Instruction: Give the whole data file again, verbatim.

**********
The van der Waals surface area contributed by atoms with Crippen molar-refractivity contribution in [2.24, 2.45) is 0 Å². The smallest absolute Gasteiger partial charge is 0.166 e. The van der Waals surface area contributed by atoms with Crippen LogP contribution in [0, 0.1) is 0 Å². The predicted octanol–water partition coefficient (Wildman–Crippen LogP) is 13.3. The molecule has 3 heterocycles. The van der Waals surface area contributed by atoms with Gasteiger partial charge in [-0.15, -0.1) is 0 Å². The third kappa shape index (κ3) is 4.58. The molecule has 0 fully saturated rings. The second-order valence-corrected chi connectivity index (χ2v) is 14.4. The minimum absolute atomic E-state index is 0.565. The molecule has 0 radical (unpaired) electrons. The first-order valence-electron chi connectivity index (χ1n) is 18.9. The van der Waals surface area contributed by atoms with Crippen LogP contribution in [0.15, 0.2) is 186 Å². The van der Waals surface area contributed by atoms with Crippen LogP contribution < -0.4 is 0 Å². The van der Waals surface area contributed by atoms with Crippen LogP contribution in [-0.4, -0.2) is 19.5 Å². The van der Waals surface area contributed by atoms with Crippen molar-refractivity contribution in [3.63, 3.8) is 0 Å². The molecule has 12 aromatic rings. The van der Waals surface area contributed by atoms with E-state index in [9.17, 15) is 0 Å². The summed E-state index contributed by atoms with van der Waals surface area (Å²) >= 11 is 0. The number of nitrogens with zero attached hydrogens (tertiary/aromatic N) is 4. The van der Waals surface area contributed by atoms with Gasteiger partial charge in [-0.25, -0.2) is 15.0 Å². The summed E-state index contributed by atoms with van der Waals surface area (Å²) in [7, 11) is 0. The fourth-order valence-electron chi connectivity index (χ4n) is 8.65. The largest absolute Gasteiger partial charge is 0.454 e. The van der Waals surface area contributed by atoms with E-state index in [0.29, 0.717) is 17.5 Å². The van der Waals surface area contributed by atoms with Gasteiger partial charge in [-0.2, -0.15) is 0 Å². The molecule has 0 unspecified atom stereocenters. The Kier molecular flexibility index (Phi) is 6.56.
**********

The van der Waals surface area contributed by atoms with Crippen molar-refractivity contribution in [2.24, 2.45) is 0 Å². The smallest absolute Gasteiger partial charge is 0.166 e. The van der Waals surface area contributed by atoms with Crippen LogP contribution in [0, 0.1) is 0 Å². The predicted octanol–water partition coefficient (Wildman–Crippen LogP) is 13.3. The molecule has 3 heterocycles. The van der Waals surface area contributed by atoms with Gasteiger partial charge in [-0.15, -0.1) is 0 Å². The third kappa shape index (κ3) is 4.58. The molecule has 0 fully saturated rings. The second-order valence-corrected chi connectivity index (χ2v) is 14.4. The minimum absolute atomic E-state index is 0.565. The molecule has 0 radical (unpaired) electrons. The first-order valence-electron chi connectivity index (χ1n) is 18.9. The van der Waals surface area contributed by atoms with Crippen LogP contribution in [0.15, 0.2) is 186 Å². The van der Waals surface area contributed by atoms with Crippen LogP contribution < -0.4 is 0 Å². The van der Waals surface area contributed by atoms with Crippen LogP contribution in [-0.4, -0.2) is 19.5 Å². The van der Waals surface area contributed by atoms with Crippen molar-refractivity contribution in [3.63, 3.8) is 0 Å². The molecule has 12 aromatic rings. The van der Waals surface area contributed by atoms with E-state index in [9.17, 15) is 0 Å². The summed E-state index contributed by atoms with van der Waals surface area (Å²) >= 11 is 0. The number of nitrogens with zero attached hydrogens (tertiary/aromatic N) is 4. The van der Waals surface area contributed by atoms with Gasteiger partial charge in [-0.25, -0.2) is 15.0 Å². The summed E-state index contributed by atoms with van der Waals surface area (Å²) in [7, 11) is 0. The fourth-order valence-electron chi connectivity index (χ4n) is 8.65. The largest absolute Gasteiger partial charge is 0.454 e. The van der Waals surface area contributed by atoms with E-state index in [0.29, 0.717) is 17.5 Å². The van der Waals surface area contributed by atoms with Gasteiger partial charge in [-0.2, -0.15) is 0 Å². The molecule has 0 unspecified atom stereocenters. The Kier molecular flexibility index (Phi) is 6.56.